Wednesday, April 9, 2008

Sans Bio- you are left with Geo-. And it's not funny

Apologies for longish absence here.
Now for the question of Bio- in The Institute for Geo and Bio-Archaeology. The short answer is: the bioarchaeology component is, effectively, non-existent. You might be hoping that you will be able to find your own field project and, hey, things will work out somehow in the end. DO NOT harbor such innocent views. Neither will you have an opportunity to learn about micromorphology or organic residue analysis in a taught course. There is little to no interest amongst the teaching staff in the organic archaeological materials.
Do not expect constructive advice. Do not expect interest in your ideas.
If you are passionate about bioarchaeology do not waste your valuable time by becoming a graduate student at the VU.

Tuesday, February 5, 2008

right to privacy: a postscript

I fleetingly thought that doing things like announcing grades in public is just the Dutch way, just how they do things here. There are plenty of customs that differ widely between American and Dutch schools, so maybe this is just one of them. So I asked some Dutch students whether it was normal for professors to announce everyone's grades.

"Oh, sure," they said.

"Really!?" Cultural differences or not, I was pretty surprised.

"Oh yeah," they continued. "They don't usually say them out loud in class, but professors always post lists of student numbers and grades on their office doors for people to check."

"Student numbers... and names?"

"No, just the numbers. Otherwise everybody would know what grade you got!"

So, according to my sources, it's not just a cultural thing.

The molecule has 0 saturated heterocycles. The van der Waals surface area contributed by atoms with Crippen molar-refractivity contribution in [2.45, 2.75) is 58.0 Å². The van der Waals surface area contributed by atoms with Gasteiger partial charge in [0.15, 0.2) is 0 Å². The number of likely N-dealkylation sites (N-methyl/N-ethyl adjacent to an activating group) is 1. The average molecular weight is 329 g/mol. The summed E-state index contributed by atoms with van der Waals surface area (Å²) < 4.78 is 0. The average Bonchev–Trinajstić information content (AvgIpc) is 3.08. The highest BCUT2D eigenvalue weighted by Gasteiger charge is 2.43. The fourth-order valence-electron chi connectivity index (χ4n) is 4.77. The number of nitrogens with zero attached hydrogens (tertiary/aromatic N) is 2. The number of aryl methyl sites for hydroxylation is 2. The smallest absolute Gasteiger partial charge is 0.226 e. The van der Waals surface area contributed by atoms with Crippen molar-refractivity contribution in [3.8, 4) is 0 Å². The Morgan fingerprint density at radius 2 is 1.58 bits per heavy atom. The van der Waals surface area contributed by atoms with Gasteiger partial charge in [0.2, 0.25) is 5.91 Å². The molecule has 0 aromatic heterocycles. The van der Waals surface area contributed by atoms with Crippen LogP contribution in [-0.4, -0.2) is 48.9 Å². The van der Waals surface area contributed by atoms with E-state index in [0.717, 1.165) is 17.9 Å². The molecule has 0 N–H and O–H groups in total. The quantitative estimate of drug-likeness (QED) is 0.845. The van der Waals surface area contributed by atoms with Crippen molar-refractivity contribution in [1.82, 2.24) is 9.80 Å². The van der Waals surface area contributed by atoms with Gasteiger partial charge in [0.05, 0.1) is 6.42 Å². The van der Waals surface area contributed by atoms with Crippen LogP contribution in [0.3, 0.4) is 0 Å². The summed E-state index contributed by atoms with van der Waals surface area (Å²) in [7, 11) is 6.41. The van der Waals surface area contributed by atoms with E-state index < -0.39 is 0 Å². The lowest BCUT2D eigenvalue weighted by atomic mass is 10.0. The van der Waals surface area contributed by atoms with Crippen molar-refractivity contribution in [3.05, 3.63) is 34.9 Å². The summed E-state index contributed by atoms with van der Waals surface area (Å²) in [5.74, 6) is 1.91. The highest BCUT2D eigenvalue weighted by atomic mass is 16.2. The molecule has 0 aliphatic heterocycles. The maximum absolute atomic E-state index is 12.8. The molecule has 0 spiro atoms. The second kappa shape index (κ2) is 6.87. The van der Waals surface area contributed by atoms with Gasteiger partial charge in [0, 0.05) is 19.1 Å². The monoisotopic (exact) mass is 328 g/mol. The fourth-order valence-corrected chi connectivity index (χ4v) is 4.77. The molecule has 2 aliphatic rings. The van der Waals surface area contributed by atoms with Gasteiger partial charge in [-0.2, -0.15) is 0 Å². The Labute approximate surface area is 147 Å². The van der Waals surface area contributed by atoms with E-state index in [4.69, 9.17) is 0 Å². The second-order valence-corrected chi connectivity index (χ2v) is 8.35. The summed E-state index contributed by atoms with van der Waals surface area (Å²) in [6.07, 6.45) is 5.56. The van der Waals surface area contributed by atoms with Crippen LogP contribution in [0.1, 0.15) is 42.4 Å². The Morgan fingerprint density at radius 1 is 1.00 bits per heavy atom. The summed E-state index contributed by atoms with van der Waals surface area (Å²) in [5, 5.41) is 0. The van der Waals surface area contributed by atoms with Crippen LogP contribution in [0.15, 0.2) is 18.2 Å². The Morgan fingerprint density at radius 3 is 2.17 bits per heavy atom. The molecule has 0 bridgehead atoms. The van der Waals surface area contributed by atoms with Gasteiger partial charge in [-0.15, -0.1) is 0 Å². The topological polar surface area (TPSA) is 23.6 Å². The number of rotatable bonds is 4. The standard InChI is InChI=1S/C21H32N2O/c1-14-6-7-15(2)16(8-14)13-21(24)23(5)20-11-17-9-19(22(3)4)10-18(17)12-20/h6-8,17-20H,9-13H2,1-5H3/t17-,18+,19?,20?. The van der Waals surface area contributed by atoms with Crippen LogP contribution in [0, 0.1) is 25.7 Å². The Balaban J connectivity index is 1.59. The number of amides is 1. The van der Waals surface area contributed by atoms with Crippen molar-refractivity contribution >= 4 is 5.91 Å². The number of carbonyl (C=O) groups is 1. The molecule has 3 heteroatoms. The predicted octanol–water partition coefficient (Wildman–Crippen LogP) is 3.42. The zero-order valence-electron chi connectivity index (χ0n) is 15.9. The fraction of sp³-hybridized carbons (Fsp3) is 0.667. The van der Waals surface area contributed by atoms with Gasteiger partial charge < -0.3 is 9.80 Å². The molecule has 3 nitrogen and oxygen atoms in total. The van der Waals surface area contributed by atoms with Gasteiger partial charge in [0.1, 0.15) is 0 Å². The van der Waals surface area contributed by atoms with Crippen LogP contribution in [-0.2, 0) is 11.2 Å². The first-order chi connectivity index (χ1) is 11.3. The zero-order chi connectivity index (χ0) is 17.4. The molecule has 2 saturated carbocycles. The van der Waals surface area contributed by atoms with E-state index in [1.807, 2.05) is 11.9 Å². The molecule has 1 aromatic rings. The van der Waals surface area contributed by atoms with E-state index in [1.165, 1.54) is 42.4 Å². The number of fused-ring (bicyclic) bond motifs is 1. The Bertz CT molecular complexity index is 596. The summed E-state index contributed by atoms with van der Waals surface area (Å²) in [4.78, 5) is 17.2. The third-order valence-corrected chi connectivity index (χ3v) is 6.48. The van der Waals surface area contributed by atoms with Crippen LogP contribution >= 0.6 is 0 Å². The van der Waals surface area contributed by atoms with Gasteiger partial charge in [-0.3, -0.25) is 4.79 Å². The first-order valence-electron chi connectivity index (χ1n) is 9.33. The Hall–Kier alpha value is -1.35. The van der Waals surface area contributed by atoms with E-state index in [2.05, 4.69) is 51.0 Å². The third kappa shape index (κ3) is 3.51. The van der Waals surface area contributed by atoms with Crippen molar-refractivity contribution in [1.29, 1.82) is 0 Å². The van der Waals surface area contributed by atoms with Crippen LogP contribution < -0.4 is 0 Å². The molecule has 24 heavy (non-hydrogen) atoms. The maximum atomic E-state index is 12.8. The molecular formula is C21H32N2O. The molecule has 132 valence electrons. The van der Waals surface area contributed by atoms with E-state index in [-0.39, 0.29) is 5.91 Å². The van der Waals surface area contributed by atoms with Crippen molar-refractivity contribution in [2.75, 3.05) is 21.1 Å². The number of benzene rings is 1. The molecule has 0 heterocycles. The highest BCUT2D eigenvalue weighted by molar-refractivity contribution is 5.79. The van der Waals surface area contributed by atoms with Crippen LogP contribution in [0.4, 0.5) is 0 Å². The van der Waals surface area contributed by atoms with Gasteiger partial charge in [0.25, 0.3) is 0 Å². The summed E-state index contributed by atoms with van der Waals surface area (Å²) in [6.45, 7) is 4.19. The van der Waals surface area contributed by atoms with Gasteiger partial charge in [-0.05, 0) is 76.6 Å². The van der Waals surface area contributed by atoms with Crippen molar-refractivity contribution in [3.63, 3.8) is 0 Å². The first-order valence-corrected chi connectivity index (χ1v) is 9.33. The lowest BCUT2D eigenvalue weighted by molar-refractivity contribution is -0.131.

And then a recent experience at the student office further emphasized how Henk Kars's behavior was not the norm, even among the blunt Dutch. I needed transcripts for various applications, which the woman at the student desk was happy to print out for me. It was when I asked for them to be stamped, sealed, and signed that she began to frown.

"I cannot do that," she said.

"You can't stamp the transcript as official?" I was confused; this was the official transcript office, after all.

"No, I cannot seal it in an envelope," she explained.

I stared at her, confusedly.

"We are not allowed to send out a student's private information on the student's behalf," she told me.

"But I'm giving you permission to send the information. And anyway, I don't want you to send it out. I'm going to send it, in a package along with the rest of my application."

"But if I give you it in an envelope, you could put it in the mail and send it on its own."

"But... then it would still be me sending it on my own behalf, not you."

"If our signature is on it, it would seem like it was coming from us," she insisted.

This back-and-forth continued for a while, with me trying to explain that no American institution would accept a transcript that isn't in an envelope sealed by the school, that the application details specify that only official, signed and sealed transcripts will be sufficient. She claimed never to have heard of this requirement before, and stuck with her position of not being able to allow me to potentially send out my own information on the University's letterhead.

Finally, we struck a deal. She would put my transcript in envelopes, but write "NOT FOR POST" accross the front. My grades are now on their way to various institutions, but with this disclaimer, because God forbid anyone think that the stamped, official printout of my transcript actually came directly from my school.

not even in elementary school